This is a photo of Châteaux Haut-Koenigsbourg near Orschwiller, France. There is actually an interesting story that goes along with this castle (and why the title of this post is what it is). The castle's documented history dates back to the 1100's. The ownership of the castle passed hands a few times before being destroyed in 1462 by a coalition of forces from Strasbourg, Colmar, and Basle. It was then rebuilt in 1479 by the Thierstein brothers. They improved upon the design of the castle by adapting the structure for artillery. In 1517 the last of the Thiersteins died out and the castle passed hands once again to Maximilian I. At this time the castle began to fall into disrepair. In 1633 the dilapidated fortress was taken by the Swedes in their war with Austria during the Thirty Years' War. A few days later what was left of the castle was destroyed by a fire. In 1899, the castle was given as a gift from the town of Selestat to German emperor Wilhelm II. In 1900 work began to restore the castle to the state it was in before the Thirty Years' War. Architect and archaeologist, Bodo Ebhardt, took on the task of restoration from historical accounts and documents. Since some information was lacking, Bodo improvised where necessary, trying to keep accurate to medieval construction. The result was fairly accurate as recent historians have determined. So, in reality it's not completely fake, just mostly. ;)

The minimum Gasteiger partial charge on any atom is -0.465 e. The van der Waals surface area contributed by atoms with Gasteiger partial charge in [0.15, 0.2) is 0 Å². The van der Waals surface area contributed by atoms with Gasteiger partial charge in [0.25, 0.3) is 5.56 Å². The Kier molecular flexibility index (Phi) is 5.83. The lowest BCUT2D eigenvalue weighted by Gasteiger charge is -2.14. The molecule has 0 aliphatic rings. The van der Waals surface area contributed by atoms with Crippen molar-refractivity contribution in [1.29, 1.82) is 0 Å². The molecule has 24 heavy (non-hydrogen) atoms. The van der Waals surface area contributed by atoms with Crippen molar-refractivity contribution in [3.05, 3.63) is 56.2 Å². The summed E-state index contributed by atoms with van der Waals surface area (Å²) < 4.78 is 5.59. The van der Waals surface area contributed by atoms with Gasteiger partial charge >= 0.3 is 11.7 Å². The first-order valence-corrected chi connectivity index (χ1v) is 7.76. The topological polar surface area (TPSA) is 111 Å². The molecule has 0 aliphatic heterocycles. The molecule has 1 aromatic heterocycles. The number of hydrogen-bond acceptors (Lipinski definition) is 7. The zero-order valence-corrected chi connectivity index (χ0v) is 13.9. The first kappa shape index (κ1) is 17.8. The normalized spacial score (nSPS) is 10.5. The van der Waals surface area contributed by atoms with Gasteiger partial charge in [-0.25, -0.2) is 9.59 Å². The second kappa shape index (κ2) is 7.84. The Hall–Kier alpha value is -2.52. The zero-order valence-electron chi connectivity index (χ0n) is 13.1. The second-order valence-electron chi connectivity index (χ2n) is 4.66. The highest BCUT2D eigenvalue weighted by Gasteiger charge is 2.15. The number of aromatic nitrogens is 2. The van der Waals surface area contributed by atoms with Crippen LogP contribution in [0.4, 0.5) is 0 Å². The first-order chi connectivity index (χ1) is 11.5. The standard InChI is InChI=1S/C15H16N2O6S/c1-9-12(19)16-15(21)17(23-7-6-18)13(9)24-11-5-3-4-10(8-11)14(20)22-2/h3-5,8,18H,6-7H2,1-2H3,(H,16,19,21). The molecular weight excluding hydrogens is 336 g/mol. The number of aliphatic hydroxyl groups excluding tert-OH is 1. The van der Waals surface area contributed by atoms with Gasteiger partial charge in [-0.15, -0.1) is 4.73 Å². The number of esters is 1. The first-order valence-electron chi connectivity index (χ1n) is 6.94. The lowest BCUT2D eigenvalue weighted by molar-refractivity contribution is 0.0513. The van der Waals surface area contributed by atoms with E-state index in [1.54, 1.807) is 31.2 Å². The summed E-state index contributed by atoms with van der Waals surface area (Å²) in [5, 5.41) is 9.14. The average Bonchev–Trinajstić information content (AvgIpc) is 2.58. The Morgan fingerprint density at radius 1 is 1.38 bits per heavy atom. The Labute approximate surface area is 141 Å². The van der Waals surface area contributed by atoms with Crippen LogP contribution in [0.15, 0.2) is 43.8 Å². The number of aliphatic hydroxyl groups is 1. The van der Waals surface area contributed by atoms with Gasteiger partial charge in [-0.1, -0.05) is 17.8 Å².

It turned out (as I later discovered) that artist John Howe was participating in a small documentary on the artist, Leo Schnug (who painted the interior paintings of the castle) the day before we visited. Here's the preview if you know French. If not, well, just pretend. ;)

Technical Details
Camera: Nikon D50
Aperture Value: f/11
Exposure Program: Program
Focal Length: 18 mm
Metering Mode: Multi-Segment
ISO: 200
Shutter Speed Value: 1/320 sec

Aww… it’s such a cute little city


Friday night we went down to OMSI and took some photos of downtown Portland at night. This is taken from the east back of the Willamette river looking west along the Portland Esplanade. I think that is Venus in the upper left corner.

Technical Details
Camera: Nikon D50
Aperture Value: f/8
Exposure Program: Aperture Priority
Focal Length: 18 mm
Metering Mode: Multi-Segment
ISO: 200
Shutter Speed Value: 1/0 sec